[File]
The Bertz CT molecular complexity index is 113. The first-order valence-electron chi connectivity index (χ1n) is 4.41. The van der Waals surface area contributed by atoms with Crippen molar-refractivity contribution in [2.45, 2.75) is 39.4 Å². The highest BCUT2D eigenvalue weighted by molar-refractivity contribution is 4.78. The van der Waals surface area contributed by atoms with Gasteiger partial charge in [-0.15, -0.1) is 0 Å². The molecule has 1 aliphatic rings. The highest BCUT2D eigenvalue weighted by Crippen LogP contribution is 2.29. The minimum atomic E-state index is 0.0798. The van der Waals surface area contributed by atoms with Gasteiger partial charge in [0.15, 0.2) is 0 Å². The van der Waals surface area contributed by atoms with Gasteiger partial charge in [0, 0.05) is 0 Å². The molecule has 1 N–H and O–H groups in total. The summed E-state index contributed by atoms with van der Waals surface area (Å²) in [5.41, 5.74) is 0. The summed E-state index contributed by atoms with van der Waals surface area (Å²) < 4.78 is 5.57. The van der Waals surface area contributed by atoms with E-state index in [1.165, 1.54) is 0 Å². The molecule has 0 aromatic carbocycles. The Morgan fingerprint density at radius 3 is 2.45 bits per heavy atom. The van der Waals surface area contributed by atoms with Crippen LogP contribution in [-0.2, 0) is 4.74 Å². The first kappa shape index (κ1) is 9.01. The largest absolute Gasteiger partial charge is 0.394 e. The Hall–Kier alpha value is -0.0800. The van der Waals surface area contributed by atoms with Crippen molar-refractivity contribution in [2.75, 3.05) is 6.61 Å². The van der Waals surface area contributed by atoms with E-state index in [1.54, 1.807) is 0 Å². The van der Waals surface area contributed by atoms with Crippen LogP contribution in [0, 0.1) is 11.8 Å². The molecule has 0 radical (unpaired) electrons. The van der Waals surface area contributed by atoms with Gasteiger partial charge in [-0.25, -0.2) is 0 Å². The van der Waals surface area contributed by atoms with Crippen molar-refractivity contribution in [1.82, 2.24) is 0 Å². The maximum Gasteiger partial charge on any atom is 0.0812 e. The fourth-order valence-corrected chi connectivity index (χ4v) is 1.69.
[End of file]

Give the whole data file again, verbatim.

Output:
The Bertz CT molecular complexity index is 113. The first-order valence-electron chi connectivity index (χ1n) is 4.41. The van der Waals surface area contributed by atoms with Crippen molar-refractivity contribution in [2.45, 2.75) is 39.4 Å². The highest BCUT2D eigenvalue weighted by molar-refractivity contribution is 4.78. The van der Waals surface area contributed by atoms with Gasteiger partial charge in [-0.15, -0.1) is 0 Å². The molecule has 1 aliphatic rings. The highest BCUT2D eigenvalue weighted by Crippen LogP contribution is 2.29. The minimum atomic E-state index is 0.0798. The van der Waals surface area contributed by atoms with Gasteiger partial charge in [0.15, 0.2) is 0 Å². The van der Waals surface area contributed by atoms with Gasteiger partial charge in [0, 0.05) is 0 Å². The molecule has 1 N–H and O–H groups in total. The summed E-state index contributed by atoms with van der Waals surface area (Å²) in [5.41, 5.74) is 0. The summed E-state index contributed by atoms with van der Waals surface area (Å²) < 4.78 is 5.57. The van der Waals surface area contributed by atoms with E-state index in [1.165, 1.54) is 0 Å². The molecule has 0 aromatic carbocycles. The Morgan fingerprint density at radius 3 is 2.45 bits per heavy atom. The van der Waals surface area contributed by atoms with Crippen LogP contribution in [-0.2, 0) is 4.74 Å². The first kappa shape index (κ1) is 9.01. The largest absolute Gasteiger partial charge is 0.394 e. The Hall–Kier alpha value is -0.0800. The van der Waals surface area contributed by atoms with Crippen molar-refractivity contribution in [2.75, 3.05) is 6.61 Å². The van der Waals surface area contributed by atoms with E-state index in [1.54, 1.807) is 0 Å². The van der Waals surface area contributed by atoms with Crippen LogP contribution in [0, 0.1) is 11.8 Å². The molecule has 0 radical (unpaired) electrons. The van der Waals surface area contributed by atoms with Gasteiger partial charge in [-0.25, -0.2) is 0 Å². The van der Waals surface area contributed by atoms with Crippen molar-refractivity contribution in [1.82, 2.24) is 0 Å². The maximum Gasteiger partial charge on any atom is 0.0812 e. The fourth-order valence-corrected chi connectivity index (χ4v) is 1.69.